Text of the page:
grief, grieving process, qualitative analysis, school nurse, student death, teacher



  1. Lazenby, Ramona Browder EdD, CRNP


In the year 2000, more than 20,000 school-aged children died in the United States. If one half of these children were attending school at the time of their deaths, over 10,000 classroom teachers had to deal with a loss. An extensive review of literature revealed a plethora of evidence that children needed, and were receiving, support when a classmate died. However, there was no evidence that the grief of the teacher had been acknowledged. Without recognition, there was probably little or no support made available.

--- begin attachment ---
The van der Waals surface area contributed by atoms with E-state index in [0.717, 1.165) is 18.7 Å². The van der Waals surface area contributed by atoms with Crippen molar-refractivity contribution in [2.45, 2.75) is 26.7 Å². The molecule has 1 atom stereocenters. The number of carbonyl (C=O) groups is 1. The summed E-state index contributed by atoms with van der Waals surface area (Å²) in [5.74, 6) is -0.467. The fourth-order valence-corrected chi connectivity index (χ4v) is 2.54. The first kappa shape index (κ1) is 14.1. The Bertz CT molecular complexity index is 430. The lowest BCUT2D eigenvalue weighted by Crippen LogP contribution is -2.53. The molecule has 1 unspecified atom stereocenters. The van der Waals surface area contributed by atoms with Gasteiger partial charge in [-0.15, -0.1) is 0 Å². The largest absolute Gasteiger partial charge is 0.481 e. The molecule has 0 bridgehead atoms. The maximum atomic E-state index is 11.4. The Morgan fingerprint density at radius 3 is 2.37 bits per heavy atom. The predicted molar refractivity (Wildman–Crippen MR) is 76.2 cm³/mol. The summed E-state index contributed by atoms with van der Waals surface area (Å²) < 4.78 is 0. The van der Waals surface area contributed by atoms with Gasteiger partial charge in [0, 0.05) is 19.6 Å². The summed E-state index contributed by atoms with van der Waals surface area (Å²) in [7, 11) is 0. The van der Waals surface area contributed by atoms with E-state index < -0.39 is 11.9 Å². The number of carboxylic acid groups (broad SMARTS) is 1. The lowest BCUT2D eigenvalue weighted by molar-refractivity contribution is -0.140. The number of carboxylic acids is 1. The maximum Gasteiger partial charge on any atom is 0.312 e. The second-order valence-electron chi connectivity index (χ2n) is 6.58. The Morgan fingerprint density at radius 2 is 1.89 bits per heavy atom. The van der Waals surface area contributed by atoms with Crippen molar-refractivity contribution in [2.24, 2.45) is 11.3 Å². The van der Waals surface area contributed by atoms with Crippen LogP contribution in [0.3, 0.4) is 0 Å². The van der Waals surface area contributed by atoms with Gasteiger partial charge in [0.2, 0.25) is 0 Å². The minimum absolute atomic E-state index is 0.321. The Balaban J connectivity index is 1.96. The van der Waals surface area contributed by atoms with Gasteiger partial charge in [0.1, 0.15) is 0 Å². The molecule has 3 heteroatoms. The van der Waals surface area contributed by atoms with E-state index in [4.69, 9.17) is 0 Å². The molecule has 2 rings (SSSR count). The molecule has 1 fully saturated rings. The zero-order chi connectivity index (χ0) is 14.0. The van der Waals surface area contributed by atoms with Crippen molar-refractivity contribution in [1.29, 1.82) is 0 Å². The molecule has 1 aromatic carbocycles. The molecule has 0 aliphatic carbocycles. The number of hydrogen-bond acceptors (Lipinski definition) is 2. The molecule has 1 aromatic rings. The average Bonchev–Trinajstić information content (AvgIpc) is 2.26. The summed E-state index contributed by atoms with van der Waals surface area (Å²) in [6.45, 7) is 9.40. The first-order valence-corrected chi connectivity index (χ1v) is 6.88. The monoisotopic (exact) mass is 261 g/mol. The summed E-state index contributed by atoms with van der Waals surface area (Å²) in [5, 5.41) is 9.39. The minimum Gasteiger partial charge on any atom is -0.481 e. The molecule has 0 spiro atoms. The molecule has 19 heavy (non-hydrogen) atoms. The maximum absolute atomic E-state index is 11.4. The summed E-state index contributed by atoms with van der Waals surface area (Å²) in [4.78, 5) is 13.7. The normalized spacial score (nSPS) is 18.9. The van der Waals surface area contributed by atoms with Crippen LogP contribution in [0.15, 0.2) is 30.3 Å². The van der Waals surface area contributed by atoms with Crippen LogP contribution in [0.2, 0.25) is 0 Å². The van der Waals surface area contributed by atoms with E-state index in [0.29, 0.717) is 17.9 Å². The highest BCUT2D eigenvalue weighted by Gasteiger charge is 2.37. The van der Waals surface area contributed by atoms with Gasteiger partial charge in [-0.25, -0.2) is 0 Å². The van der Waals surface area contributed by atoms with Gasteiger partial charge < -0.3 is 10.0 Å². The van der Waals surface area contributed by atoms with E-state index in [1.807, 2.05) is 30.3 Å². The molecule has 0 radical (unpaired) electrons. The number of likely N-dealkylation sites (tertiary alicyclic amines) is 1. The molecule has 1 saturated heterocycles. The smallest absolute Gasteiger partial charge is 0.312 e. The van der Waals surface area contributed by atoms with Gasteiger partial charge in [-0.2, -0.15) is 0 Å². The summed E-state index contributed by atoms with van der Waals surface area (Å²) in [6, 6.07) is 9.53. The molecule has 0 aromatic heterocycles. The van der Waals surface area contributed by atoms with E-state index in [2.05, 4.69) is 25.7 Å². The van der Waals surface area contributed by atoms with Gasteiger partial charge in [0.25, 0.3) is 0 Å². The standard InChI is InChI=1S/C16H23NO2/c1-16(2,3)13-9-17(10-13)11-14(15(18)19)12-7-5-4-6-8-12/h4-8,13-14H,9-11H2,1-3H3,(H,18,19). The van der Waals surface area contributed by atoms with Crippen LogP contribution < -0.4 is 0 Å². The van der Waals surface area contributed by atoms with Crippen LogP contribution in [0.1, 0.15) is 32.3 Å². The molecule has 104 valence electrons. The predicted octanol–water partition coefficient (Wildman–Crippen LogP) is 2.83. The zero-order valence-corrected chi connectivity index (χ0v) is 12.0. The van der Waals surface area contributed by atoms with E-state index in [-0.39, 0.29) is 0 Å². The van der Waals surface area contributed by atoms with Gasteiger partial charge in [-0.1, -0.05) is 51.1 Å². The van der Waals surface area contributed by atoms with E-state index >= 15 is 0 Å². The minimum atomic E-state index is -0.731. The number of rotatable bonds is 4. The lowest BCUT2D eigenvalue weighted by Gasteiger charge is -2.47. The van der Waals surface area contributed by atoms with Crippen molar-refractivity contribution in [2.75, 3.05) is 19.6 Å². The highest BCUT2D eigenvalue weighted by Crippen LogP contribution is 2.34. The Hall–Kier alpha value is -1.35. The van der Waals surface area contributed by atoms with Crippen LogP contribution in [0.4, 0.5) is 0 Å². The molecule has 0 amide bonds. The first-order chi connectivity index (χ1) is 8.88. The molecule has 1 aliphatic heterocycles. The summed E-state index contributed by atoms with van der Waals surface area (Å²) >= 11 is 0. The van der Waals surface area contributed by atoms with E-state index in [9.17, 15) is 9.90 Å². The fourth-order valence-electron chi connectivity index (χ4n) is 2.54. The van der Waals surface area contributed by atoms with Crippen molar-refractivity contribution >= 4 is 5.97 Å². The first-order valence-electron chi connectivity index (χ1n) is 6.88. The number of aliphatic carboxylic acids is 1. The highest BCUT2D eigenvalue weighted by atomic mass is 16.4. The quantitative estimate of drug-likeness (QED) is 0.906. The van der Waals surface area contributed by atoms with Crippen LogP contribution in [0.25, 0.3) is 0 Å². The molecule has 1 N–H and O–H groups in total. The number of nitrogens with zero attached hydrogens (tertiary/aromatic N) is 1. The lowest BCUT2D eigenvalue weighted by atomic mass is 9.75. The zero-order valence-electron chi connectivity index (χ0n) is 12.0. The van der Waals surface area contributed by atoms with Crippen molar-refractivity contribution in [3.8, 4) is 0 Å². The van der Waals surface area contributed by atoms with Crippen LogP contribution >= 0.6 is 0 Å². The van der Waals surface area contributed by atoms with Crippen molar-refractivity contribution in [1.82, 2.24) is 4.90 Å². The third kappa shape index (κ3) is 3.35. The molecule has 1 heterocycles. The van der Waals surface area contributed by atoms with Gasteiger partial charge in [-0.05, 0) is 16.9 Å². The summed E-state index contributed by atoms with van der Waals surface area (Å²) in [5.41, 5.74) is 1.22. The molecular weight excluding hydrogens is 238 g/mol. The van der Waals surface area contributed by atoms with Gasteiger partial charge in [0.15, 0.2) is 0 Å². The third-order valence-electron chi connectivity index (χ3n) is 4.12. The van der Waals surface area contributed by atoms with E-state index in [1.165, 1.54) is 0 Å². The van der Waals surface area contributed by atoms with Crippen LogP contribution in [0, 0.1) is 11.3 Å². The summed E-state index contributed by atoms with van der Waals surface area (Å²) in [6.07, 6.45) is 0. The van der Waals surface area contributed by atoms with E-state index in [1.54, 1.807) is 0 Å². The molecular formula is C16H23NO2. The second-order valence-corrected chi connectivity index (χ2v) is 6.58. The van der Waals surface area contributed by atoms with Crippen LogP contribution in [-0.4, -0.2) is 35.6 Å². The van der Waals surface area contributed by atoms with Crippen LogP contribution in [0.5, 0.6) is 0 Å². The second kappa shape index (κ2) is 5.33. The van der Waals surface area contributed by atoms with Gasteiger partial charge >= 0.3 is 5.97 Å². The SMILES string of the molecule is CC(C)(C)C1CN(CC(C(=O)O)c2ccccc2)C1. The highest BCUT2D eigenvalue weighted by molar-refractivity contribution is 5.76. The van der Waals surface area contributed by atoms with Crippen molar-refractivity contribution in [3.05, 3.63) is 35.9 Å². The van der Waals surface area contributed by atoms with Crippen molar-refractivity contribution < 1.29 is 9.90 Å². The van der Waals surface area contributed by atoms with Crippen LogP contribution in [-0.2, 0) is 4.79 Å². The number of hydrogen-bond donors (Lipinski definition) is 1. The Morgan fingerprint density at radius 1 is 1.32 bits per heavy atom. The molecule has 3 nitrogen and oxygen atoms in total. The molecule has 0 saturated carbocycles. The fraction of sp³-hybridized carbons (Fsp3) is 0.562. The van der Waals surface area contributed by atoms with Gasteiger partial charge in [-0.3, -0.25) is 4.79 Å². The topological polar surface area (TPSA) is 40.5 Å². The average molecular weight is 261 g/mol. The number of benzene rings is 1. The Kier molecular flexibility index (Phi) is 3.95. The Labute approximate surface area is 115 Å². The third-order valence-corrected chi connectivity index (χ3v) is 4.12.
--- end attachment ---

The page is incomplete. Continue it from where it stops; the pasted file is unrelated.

The purpose of this qualitative research study was to examine how teachers deal with the death of a student. A phenomenological approach was used to gain an understanding of the phenomenon. One-on-one interviews were conducted with 13 teachers in the state of Alabama. Using Miles and Huberman's meta-matrix, the researcher analyzed the data using a within-case analysis followed by a cross-case analysis. Results indicated that teachers do grieve when students die and that their faith and fellow teachers are the greatest source of support. Findings further indicated that teachers dealt with the death of a student by reaching out to the students and parents left behind.